Modern Democratic theories and implementations, especially after Montesquieu’s theories, rely on the separation of powers: Executive (government and police), legislative (parliament) and judicial (court) branches of power are separated. Commonly in recent times, and especially in journalistic jargon, media are however defined as an alleged fourth power, and a difference from the others is often outlined in the fact that the power to (eventually) influence the public opinion using media is not much controlled, because media are so “ethereal”, and it would be hard to weight them. Others instead suggest that this would not be a difference, since the control over official powers is extremely hard to be verified in practice. Often it is not easy, indeed, to find out who really controls a medium and how much potential efficacy it effectively could have for such goals. It is then argued that when one of the three “canonic” Montesquieu’s powers gains an additional power on media, this would be extremely dangerous for the survival of democracy, and an eventual conflict of interests is contested.

Last but not least we have the fifth power which is a term, apparently created by Ignacio Ramonet, that intends a continuation of the series of three classic branches of Baron de Montesquieu’s separation of powers and the fourth power, the mass media. The term fifth power can be used to refer either to economic systems, the Internet or the Church.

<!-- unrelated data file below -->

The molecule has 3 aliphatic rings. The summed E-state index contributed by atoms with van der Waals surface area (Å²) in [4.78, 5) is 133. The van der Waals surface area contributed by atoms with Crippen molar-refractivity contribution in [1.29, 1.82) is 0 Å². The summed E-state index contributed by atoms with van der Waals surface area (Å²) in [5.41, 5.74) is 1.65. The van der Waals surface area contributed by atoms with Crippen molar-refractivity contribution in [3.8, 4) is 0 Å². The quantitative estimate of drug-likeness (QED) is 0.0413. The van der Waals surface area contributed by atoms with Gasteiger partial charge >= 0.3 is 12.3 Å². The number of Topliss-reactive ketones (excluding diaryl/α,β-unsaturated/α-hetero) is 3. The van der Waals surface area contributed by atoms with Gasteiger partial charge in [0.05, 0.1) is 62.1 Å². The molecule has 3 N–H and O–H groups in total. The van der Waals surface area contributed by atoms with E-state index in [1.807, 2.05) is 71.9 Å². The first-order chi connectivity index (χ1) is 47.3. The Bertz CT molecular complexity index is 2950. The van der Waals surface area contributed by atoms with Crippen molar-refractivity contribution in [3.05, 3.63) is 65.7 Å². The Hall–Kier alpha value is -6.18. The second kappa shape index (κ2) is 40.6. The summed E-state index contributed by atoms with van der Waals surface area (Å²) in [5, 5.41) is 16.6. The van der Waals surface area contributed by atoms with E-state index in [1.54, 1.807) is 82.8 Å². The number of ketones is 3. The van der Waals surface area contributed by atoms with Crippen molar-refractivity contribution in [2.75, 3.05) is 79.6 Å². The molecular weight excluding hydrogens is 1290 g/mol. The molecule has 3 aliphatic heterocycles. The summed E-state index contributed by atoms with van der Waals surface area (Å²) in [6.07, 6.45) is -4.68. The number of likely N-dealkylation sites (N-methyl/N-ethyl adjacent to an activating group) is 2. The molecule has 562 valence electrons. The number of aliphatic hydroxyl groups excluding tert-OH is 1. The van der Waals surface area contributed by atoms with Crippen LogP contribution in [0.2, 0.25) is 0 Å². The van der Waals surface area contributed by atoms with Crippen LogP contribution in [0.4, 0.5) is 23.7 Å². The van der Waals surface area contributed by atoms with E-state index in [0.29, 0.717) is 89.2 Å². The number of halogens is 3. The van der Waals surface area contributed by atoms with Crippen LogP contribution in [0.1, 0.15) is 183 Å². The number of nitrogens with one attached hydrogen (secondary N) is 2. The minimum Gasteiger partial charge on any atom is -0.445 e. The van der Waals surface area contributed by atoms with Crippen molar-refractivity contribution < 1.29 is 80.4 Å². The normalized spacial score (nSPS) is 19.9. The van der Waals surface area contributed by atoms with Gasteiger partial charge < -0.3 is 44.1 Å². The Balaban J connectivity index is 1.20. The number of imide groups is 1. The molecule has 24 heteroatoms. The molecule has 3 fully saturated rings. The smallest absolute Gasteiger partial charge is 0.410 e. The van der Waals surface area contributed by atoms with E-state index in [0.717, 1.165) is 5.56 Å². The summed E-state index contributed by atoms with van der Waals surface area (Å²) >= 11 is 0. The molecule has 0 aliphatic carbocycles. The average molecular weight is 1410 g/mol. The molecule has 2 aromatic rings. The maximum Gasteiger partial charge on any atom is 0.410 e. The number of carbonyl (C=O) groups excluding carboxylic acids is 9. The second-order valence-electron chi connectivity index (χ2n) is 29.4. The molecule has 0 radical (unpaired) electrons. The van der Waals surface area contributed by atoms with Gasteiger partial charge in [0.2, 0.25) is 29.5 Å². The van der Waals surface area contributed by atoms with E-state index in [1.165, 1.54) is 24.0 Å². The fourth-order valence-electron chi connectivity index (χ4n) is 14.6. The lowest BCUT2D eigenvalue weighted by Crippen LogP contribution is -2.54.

Nowadays  Internet  represents a new sort of social mass medium which cannot be included within the narrower, one-way scope of the media of the fourth power. If considered as the fifth branch of power, it is the only one to be controlled by society itself without regulation by the state. According to Ramonet, Internet users collaborate to form a powerful engine of debate and democratic action. With globalization, the 21st century has the potential to finally bring communication and information to all people. The Time’s “person of the year” 2006 (YOU in a mirror-PC screen) carries the same message.

The internet is both a mass and a personal medium, flexible and scalable. The internet enables a way of communication which was impossible to be foreseen in past societies.As McLuhan has written, “In this electric age we see ourselves being translated more and more into the form of information, moving toward the technological extension of consciousness (McLuhan, 86).” The software could potentially allow to cement structures which stand against democracy and competition of ideas, as well as structures which could gain a quite complete control over private communications and isolate eventual dissenting voices. Currently the Net is not completely identifiable as a political medium, given the lack of a central authority and a common political communication. Locally, governments could in the reality use censorship, the first experiments of which have been received with relatively little scandal.